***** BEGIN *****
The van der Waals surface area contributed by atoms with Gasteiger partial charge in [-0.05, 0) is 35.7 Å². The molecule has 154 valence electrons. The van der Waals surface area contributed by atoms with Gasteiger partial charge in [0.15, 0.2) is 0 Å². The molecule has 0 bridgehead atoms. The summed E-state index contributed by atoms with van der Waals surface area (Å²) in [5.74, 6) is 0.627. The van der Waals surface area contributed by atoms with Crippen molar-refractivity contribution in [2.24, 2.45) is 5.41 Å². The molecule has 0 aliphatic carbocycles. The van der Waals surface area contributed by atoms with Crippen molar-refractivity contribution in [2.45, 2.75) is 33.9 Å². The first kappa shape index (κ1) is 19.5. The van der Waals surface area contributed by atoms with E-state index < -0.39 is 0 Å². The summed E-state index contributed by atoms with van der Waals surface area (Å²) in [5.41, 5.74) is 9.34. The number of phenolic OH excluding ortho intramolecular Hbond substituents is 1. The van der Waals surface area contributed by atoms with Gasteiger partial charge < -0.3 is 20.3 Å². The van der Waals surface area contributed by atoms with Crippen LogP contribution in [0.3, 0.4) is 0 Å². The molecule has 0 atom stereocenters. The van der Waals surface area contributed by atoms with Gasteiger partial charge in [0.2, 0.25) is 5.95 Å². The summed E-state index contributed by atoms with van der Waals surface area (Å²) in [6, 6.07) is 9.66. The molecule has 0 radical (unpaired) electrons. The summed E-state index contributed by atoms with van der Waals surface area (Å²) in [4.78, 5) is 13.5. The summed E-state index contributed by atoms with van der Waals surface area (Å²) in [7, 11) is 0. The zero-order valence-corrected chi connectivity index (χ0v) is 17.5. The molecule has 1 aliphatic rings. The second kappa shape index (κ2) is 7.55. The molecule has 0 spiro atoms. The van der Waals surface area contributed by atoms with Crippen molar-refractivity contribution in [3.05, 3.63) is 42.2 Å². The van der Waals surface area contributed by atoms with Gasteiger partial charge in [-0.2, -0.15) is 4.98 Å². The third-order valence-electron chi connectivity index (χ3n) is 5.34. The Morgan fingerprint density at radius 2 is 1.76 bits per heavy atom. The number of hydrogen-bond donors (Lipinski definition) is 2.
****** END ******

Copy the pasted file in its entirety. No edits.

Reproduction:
The van der Waals surface area contributed by atoms with Gasteiger partial charge in [-0.05, 0) is 35.7 Å². The molecule has 154 valence electrons. The van der Waals surface area contributed by atoms with Gasteiger partial charge in [0.15, 0.2) is 0 Å². The molecule has 0 bridgehead atoms. The summed E-state index contributed by atoms with van der Waals surface area (Å²) in [5.74, 6) is 0.627. The van der Waals surface area contributed by atoms with Crippen molar-refractivity contribution in [2.24, 2.45) is 5.41 Å². The molecule has 0 aliphatic carbocycles. The van der Waals surface area contributed by atoms with Crippen molar-refractivity contribution in [2.45, 2.75) is 33.9 Å². The first kappa shape index (κ1) is 19.5. The van der Waals surface area contributed by atoms with E-state index < -0.39 is 0 Å². The summed E-state index contributed by atoms with van der Waals surface area (Å²) in [5.41, 5.74) is 9.34. The number of phenolic OH excluding ortho intramolecular Hbond substituents is 1. The van der Waals surface area contributed by atoms with Gasteiger partial charge < -0.3 is 20.3 Å². The van der Waals surface area contributed by atoms with Crippen LogP contribution in [0.3, 0.4) is 0 Å². The molecule has 0 atom stereocenters. The van der Waals surface area contributed by atoms with Gasteiger partial charge in [0.2, 0.25) is 5.95 Å². The summed E-state index contributed by atoms with van der Waals surface area (Å²) in [6, 6.07) is 9.66. The molecule has 0 radical (unpaired) electrons. The summed E-state index contributed by atoms with van der Waals surface area (Å²) in [4.78, 5) is 13.5. The summed E-state index contributed by atoms with van der Waals surface area (Å²) in [7, 11) is 0. The zero-order valence-corrected chi connectivity index (χ0v) is 17.5. The molecule has 1 aliphatic rings. The second kappa shape index (κ2) is 7.55. The molecule has 0 spiro atoms. The van der Waals surface area contributed by atoms with Crippen molar-refractivity contribution in [3.05, 3.63) is 42.2 Å². The van der Waals surface area contributed by atoms with Gasteiger partial charge in [-0.2, -0.15) is 4.98 Å². The third-order valence-electron chi connectivity index (χ3n) is 5.34. The Morgan fingerprint density at radius 2 is 1.76 bits per heavy atom. The number of hydrogen-bond donors (Lipinski definition) is 2.